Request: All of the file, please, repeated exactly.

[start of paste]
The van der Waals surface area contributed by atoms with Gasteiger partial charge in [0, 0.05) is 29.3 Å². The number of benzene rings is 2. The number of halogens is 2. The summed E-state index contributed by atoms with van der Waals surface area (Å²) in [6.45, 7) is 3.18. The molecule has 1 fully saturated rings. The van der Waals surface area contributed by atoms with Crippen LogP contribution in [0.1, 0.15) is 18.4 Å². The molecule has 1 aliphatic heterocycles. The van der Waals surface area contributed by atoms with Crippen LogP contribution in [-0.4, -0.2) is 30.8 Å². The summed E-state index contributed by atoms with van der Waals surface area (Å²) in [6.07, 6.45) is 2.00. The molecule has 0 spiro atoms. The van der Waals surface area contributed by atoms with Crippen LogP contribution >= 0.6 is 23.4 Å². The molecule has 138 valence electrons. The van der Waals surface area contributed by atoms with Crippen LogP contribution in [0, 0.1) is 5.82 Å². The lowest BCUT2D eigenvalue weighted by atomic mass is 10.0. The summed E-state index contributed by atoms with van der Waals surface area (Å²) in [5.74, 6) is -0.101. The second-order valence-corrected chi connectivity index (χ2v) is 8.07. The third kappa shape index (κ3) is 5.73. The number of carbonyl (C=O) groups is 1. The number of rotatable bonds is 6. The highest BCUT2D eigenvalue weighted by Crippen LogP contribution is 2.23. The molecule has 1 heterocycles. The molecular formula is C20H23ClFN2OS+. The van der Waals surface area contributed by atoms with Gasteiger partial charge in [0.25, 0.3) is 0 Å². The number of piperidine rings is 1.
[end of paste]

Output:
The van der Waals surface area contributed by atoms with Gasteiger partial charge in [0, 0.05) is 29.3 Å². The number of benzene rings is 2. The number of halogens is 2. The summed E-state index contributed by atoms with van der Waals surface area (Å²) in [6.45, 7) is 3.18. The molecule has 1 fully saturated rings. The van der Waals surface area contributed by atoms with Crippen LogP contribution in [0.1, 0.15) is 18.4 Å². The molecule has 1 aliphatic heterocycles. The van der Waals surface area contributed by atoms with Crippen LogP contribution in [-0.4, -0.2) is 30.8 Å². The summed E-state index contributed by atoms with van der Waals surface area (Å²) in [6.07, 6.45) is 2.00. The molecule has 0 spiro atoms. The van der Waals surface area contributed by atoms with Crippen LogP contribution >= 0.6 is 23.4 Å². The molecule has 138 valence electrons. The van der Waals surface area contributed by atoms with Crippen LogP contribution in [0, 0.1) is 5.82 Å². The lowest BCUT2D eigenvalue weighted by atomic mass is 10.0. The summed E-state index contributed by atoms with van der Waals surface area (Å²) in [5.74, 6) is -0.101. The second-order valence-corrected chi connectivity index (χ2v) is 8.07. The third kappa shape index (κ3) is 5.73. The number of carbonyl (C=O) groups is 1. The number of rotatable bonds is 6. The highest BCUT2D eigenvalue weighted by Crippen LogP contribution is 2.23. The molecule has 1 heterocycles. The molecular formula is C20H23ClFN2OS+. The van der Waals surface area contributed by atoms with Gasteiger partial charge in [0.25, 0.3) is 0 Å². The number of piperidine rings is 1.